Brenda Bartnik Olson1, Harrison Wang1, Sarah Uffindell2, Stephen Ashwal3, Valarie Wong4, Karen Tong1, Barbara Holshouser1
1Radiology, Loma Linda University, Loma Linda, CA, United States; 2Neurology, Loma Linda University, Loma Linda, CA; 3Pediatric Neurology, Loma Linda University, Loma Linda, CA; 4Redlands Pediatric and Adult Medicine, Redlands, CA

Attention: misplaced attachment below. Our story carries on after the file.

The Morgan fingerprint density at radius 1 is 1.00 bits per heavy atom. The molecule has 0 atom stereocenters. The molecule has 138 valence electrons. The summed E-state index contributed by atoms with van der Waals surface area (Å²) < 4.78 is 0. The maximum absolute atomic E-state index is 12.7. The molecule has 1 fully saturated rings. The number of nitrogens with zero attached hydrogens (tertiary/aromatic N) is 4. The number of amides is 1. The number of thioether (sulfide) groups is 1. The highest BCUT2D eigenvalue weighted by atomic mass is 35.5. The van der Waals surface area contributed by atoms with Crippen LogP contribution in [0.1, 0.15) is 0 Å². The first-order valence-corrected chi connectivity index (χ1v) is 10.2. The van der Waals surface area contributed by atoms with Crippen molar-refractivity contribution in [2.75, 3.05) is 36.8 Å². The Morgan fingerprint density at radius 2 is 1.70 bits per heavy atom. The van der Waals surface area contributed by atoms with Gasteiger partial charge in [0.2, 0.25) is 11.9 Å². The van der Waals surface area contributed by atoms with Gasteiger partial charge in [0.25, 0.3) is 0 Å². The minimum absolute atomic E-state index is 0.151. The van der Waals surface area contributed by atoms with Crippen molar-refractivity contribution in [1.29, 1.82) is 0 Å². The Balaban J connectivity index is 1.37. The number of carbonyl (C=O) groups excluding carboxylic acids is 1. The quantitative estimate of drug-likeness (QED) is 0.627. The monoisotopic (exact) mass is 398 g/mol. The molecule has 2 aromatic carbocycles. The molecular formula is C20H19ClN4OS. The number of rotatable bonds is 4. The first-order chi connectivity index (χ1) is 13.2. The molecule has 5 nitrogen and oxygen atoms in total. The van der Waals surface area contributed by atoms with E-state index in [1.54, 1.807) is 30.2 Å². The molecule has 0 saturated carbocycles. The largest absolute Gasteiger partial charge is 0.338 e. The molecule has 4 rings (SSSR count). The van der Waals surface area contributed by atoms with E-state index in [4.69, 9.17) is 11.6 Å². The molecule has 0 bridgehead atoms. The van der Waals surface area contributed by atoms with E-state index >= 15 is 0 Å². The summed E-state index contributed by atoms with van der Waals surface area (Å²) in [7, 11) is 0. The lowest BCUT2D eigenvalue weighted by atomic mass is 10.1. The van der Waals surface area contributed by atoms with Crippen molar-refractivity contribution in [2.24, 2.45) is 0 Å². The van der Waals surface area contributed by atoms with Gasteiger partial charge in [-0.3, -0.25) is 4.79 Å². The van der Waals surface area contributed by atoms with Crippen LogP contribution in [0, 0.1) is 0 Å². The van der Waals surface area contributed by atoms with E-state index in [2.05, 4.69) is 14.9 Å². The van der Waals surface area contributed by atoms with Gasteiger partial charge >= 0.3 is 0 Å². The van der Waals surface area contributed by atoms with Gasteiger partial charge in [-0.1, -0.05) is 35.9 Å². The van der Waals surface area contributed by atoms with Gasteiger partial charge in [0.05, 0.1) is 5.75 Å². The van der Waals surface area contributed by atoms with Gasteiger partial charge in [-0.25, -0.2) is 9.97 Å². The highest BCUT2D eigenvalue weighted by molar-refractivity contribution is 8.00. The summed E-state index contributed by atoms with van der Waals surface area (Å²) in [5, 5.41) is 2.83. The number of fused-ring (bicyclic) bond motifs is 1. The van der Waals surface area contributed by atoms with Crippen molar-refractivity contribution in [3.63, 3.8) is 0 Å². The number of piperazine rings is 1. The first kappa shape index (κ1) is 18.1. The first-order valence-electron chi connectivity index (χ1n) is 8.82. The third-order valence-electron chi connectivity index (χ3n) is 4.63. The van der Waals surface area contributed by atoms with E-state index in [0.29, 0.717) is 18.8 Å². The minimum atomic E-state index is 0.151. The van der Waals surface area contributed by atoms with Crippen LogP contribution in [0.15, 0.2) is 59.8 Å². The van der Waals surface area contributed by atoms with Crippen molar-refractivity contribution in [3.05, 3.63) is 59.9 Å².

Approximately 80% of traumatic brain injuries (TBI) are classified as mild with persistent deficits occurring in ~50-80%. Using 3D magnetic resonance spectroscopic imaging and DSC-perfusion weighted imaging we demonstrate decreased NAA/Cr and cerebral blood flow in multiple brain regions in a population of mild TBI patients with persistent symptoms. In the basal ganglia, the percentage of voxels with decreased NAA strongly correlate to the decrease in CBF. These findings may reflect decreased neuronal activity or a reduction in neuronal volume and could suggest a role for basal ganglia dysfunction in the pathophysiology of persistent deficits following a mild TBI.